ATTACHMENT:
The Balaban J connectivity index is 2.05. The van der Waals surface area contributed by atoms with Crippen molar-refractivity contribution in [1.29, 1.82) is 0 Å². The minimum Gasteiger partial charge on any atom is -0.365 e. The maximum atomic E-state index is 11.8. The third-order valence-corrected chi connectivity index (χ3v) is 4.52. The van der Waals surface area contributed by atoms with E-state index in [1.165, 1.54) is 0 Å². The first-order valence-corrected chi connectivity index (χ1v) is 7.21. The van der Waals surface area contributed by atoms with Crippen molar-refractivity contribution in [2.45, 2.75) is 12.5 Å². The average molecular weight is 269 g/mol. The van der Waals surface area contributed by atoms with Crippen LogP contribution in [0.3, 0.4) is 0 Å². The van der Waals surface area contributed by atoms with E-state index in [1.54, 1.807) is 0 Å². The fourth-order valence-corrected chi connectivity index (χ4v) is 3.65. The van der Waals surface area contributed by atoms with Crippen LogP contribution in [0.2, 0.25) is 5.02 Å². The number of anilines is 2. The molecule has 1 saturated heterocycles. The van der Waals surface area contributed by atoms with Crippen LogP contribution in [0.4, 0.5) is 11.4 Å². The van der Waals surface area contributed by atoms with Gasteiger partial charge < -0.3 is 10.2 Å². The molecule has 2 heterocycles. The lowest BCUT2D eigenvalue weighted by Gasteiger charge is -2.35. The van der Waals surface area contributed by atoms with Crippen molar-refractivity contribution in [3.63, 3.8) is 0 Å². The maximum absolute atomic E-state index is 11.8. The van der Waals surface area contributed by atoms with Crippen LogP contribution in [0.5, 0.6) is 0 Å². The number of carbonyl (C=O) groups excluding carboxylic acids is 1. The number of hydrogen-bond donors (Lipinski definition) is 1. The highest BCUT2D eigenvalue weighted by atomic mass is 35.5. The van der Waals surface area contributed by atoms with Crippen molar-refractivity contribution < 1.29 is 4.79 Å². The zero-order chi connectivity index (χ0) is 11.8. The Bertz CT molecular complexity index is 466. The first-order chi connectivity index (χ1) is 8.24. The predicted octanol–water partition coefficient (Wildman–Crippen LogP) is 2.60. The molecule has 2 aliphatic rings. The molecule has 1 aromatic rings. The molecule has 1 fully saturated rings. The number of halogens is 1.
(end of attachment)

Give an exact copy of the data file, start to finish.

The Balaban J connectivity index is 2.05. The van der Waals surface area contributed by atoms with Crippen molar-refractivity contribution in [1.29, 1.82) is 0 Å². The minimum Gasteiger partial charge on any atom is -0.365 e. The maximum atomic E-state index is 11.8. The third-order valence-corrected chi connectivity index (χ3v) is 4.52. The van der Waals surface area contributed by atoms with E-state index in [1.165, 1.54) is 0 Å². The first-order valence-corrected chi connectivity index (χ1v) is 7.21. The van der Waals surface area contributed by atoms with Crippen molar-refractivity contribution in [2.45, 2.75) is 12.5 Å². The average molecular weight is 269 g/mol. The van der Waals surface area contributed by atoms with Crippen LogP contribution in [0.3, 0.4) is 0 Å². The van der Waals surface area contributed by atoms with E-state index in [1.54, 1.807) is 0 Å². The fourth-order valence-corrected chi connectivity index (χ4v) is 3.65. The van der Waals surface area contributed by atoms with Crippen LogP contribution in [0.2, 0.25) is 5.02 Å². The number of anilines is 2. The molecule has 1 saturated heterocycles. The van der Waals surface area contributed by atoms with Crippen LogP contribution in [0.4, 0.5) is 11.4 Å². The van der Waals surface area contributed by atoms with Gasteiger partial charge < -0.3 is 10.2 Å². The molecule has 2 heterocycles. The lowest BCUT2D eigenvalue weighted by Gasteiger charge is -2.35. The van der Waals surface area contributed by atoms with Crippen molar-refractivity contribution in [3.63, 3.8) is 0 Å². The maximum absolute atomic E-state index is 11.8. The van der Waals surface area contributed by atoms with Crippen LogP contribution in [0.5, 0.6) is 0 Å². The number of carbonyl (C=O) groups excluding carboxylic acids is 1. The number of hydrogen-bond donors (Lipinski definition) is 1. The highest BCUT2D eigenvalue weighted by atomic mass is 35.5. The van der Waals surface area contributed by atoms with Crippen molar-refractivity contribution < 1.29 is 4.79 Å². The zero-order chi connectivity index (χ0) is 11.8. The Bertz CT molecular complexity index is 466. The first-order chi connectivity index (χ1) is 8.24. The predicted octanol–water partition coefficient (Wildman–Crippen LogP) is 2.60. The molecule has 2 aliphatic rings. The molecule has 1 aromatic rings. The molecule has 1 fully saturated rings. The number of halogens is 1.